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Dynamic Policy Programming
 Journal of Machine Learning Research
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The following full text is a preprint version which may differ from the publisher's version.
Finitesample analysis of Bellman residual minimization
 In Proceedings of the Second Asian Conference on Machine Learning
, 2010
"... HAL is a multidisciplinary open access archive for the deposit and dissemination of scientific research documents, whether they are published or not. The documents may come from teaching and research institutions in France or abroad, or from public or private research centers. L’archive ouverte p ..."
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HAL is a multidisciplinary open access archive for the deposit and dissemination of scientific research documents, whether they are published or not. The documents may come from teaching and research institutions in France or abroad, or from public or private research centers. L’archive ouverte pluridisciplinaire HAL, est destinée au dépôt et a ̀ la diffusion de documents scientifiques de niveau recherche, publiés ou non, émanant des établissements d’enseignement et de recherche français ou étrangers, des laboratoires publics ou privés.
Regularized Fitted Qiteration: Application to Planning
"... Abstract. We consider planning in a Markovian decision problem, i.e., the problem of finding a good policy given access to a generative model of the environment. We propose to use fitted Qiteration with penalized (or regularized) leastsquares regression as the regression subroutine to address the ..."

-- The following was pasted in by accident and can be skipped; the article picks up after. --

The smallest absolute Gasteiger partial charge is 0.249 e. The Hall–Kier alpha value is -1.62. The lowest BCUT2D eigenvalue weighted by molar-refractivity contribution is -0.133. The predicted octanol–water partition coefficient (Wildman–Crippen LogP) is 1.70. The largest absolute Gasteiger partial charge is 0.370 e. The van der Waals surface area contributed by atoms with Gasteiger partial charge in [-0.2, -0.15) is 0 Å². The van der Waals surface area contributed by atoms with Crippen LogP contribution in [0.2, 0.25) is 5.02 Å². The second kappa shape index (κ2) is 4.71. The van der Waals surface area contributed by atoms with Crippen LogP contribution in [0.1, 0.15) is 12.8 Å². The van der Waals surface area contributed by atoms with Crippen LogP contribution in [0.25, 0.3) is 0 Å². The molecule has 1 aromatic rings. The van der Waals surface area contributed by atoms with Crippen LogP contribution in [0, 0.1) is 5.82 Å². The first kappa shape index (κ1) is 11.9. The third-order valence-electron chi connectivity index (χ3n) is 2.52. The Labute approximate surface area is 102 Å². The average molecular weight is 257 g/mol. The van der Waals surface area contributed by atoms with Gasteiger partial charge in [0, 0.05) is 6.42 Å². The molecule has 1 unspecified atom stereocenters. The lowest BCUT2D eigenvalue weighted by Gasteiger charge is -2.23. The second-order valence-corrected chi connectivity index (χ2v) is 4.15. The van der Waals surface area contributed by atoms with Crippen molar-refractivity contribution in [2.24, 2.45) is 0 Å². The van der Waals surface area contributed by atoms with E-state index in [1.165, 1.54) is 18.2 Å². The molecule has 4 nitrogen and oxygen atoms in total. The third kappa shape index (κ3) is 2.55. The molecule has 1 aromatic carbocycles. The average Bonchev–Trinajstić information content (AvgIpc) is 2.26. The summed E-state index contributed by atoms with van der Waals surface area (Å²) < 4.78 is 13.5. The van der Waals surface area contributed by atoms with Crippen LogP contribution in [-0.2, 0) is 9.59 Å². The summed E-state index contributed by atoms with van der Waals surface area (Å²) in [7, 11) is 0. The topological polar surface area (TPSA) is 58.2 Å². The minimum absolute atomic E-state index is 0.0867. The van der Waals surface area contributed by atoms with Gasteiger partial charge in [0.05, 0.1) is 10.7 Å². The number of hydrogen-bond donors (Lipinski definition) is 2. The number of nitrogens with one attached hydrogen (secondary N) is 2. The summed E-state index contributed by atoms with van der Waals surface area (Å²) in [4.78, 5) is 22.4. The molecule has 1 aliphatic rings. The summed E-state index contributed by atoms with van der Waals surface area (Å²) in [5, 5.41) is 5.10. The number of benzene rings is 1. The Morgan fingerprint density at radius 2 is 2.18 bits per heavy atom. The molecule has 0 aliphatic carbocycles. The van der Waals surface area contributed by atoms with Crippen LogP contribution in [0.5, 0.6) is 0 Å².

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Abstract. We consider planning in a Markovian decision problem, i.e., the problem of finding a good policy given access to a generative model of the environment. We propose to use fitted Qiteration with penalized (or regularized) leastsquares regression as the regression subroutine to address the problem of controlling modelcomplexity. The algorithm is presented in detail for the case when the function space is a reproducingkernel Hilbert space underlying a userchosen kernel function. We derive bounds on the quality of the solution and argue that datadependent penalties can lead to almost optimal performance. A simple example is used to illustrate the benefits of using a penalized procedure. 1
Automatic state abstraction from demonstration
 In Proceedings of the 22nd Second International Joint Conference on Articial Intelligence (IJCAI
, 2011
"... Learning from Demonstration (LfD) is a popular technique for building decisionmaking agents from human help. Traditional LfD methods use demonstrations as training examples for supervised learning, but complex tasks can require more examples than is practical to obtain. We present Abstraction from ..."